At any rate, getting back to the steroid fiasco, I stopped the shots and was determined to lose the 40 pounds I'd put on, not an easy feat.  For some reason, regular weight goes off rather well with determination, but steroid weight gain is almost an impossibility to get off.  It takes me at least a couple of YEARS to budge even 20 pounds.

But I heard about a new diet on one of those evening magazine shows and decided I had nothing to lose but weight, so why not try it?  

It was called "The Monignac Diet," "invented" by a Frenchman who worked in the US for an extended period of time, had a history of extra poundage he wanted to lose, and was horrified by French young ladies who spent time in the US and came home fat.  Nutritionists and dietitians around the world were divided on the efficacy of the diet, most very much against this new-fangled concept of a glycemic index, but given my opinion of nutritionists and dietitians, I thought that was reason enough to try it.  

The diet basically divided meals into ones which were fat/protein or carbs.  Never could the two groups meet. Furthermore, carbs were divided into "good" carbs and "bad" carbs.  There were also some "no-no's," such as sugar, corn products, potatoes (a killer for me since I consider potatoes "Russian/Ukrainian penicillin").  This is all a simplistic explanation, of course.  This was also my first venture into the low-glycemic world.  In fact, Montignac is now, after his death, known as the "father" of the glycemic approach to diet, eating, weight gain/loss, health and so forth.

Well, it was a surprisingly easy diet to stay on.  I lost 20 pounds but then hit a plateau - a plateau I could not for the life of me get myself off of.  

One night, complaining about the darn plateau, observant hubby suddenly said, "you know, you haven't had a migraine since you started that French diet."  I looked at him as if he'd suddenly grown a monstrous second head but I often give him that sort of look.  

"Think about it," he said.  This time he got a dirty look.  One of my hobbies is thinking...was he actually telling me to think when he's always telling me to think LESS???

Suddenly I jumped out of bed and ran to the dresser where we kept all of my migraine meds, including the dreaded needles.  My supply of needles looked full.  I checked the date on the Imitrex - and it was expired.  WAY expired!  I looked at the rest of my migraine arsenal and everything was old. 

This was way too easy.  Hubby said, "I think you may have lost only 20 pounds but more importantly, you lost your migraines too."  That was such a corny statement that he got another, deserved, "look" from me.

Not wanting to leave things well enough alone and being a contrarian, or just a person who likes proof, I looked at him devilishly and said, "I want a burger."  You see, bread, a carb, and beef, fat/protein, mixed together were a definite no-no.  Hubby looked at me as if I were nuts but knew arguing would do no good.  I finally ate my hamburger with extreme relish and got my migraine, in spades.  Too bad I hadn't planned things out: the migraine was one of my better ones and because the meds at home were all expired, a run to the ER was needed.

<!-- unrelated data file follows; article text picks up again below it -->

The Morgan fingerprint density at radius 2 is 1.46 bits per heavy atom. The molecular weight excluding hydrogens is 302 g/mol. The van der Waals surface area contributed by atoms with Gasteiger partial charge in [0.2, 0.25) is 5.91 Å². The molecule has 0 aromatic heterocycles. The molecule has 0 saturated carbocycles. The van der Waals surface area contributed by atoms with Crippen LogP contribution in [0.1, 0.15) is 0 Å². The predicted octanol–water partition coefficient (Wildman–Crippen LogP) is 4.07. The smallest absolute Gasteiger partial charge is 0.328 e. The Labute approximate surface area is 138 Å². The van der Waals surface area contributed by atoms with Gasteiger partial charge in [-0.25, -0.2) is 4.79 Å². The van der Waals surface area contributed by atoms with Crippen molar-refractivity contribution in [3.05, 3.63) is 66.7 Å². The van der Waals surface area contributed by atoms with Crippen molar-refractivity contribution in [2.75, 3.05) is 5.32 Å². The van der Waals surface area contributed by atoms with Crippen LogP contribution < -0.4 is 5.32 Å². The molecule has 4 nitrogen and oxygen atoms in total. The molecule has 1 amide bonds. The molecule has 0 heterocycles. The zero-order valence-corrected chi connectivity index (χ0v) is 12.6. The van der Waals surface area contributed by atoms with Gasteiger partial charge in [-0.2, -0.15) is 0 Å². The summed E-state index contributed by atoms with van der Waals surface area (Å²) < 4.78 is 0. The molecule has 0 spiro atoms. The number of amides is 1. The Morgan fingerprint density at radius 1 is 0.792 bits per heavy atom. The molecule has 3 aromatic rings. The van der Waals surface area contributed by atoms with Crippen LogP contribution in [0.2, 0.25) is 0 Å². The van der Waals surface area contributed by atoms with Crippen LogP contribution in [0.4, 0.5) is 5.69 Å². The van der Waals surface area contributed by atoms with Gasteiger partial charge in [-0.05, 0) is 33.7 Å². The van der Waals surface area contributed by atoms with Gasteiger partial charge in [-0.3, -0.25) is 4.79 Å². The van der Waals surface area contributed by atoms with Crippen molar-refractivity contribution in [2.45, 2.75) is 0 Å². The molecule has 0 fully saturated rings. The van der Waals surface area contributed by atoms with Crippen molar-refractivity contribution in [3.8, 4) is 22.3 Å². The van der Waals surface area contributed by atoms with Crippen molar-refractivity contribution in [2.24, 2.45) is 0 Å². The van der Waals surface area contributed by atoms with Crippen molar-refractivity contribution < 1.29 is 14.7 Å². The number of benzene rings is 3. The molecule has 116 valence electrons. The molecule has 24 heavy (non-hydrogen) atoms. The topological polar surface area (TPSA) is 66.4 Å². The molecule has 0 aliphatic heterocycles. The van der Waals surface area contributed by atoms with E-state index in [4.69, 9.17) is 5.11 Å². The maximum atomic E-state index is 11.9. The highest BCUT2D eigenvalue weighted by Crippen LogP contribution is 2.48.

It took me some time to accept the reality that I had hit a cure for my migraines.  This was really huge.  As a child I got bad headaches but my mom believed that children don't get headaches, they just caused them - in adults!  I learned great coping mechanisms, one of which was washing floors, de-waxing and waxing floors on my hands and knees whenever I had a "headache" coming on.  I didn't even realize I was doing this but always had incredibly sparkling floors. 

All of this denial came to an end, however, when I went blind in one eye for a few days while in my second pregnancy. It was a migraine equivalent seen at times with women who suffer severe migraines.  I argued with my neuro-opthomologist that I don't even get mild headaches when my hubby came out a state of shock and said, "You ALWAYS get headaches!" Was I complaining but not hearing nor registering those complaints? 

After challenging the "French Diet" a few times, I realized that for me, at least, this was one answer to my migraine problem.  I've had good years and bad years as to how well I stick to this way of eating.  At the moment I'm not doing too well because of too many reasons to bore you with at the moment.  

But how incredible was the luck that led us to this "cure"?  Had we not been using needles back then and had Imetrix not intensified my headaches before ridding me of them, the connection might not have been made. Today, with a medication in pill form that works like a charm, I'm not as invested about avoiding the foods and eating patterns that lead to a migraine.  Pop that pill and forget about what harm I may be causing myself due to side-effects not even yet imagined.  However, now that I've put this in writing and told so many about it, perhaps I've finally given myself the push I need to get back on the French diet band wagon.  

Goodbye to my wonderful potatoes, my wonderful Russian/Ukie cure-all for a while.  Perhaps I'll have some mashed ones tonight as a farewell, right before I have a piece of sugar-laden cake for my wonderful daughter's birthday.  It's tough to say goodbye to those "poisons."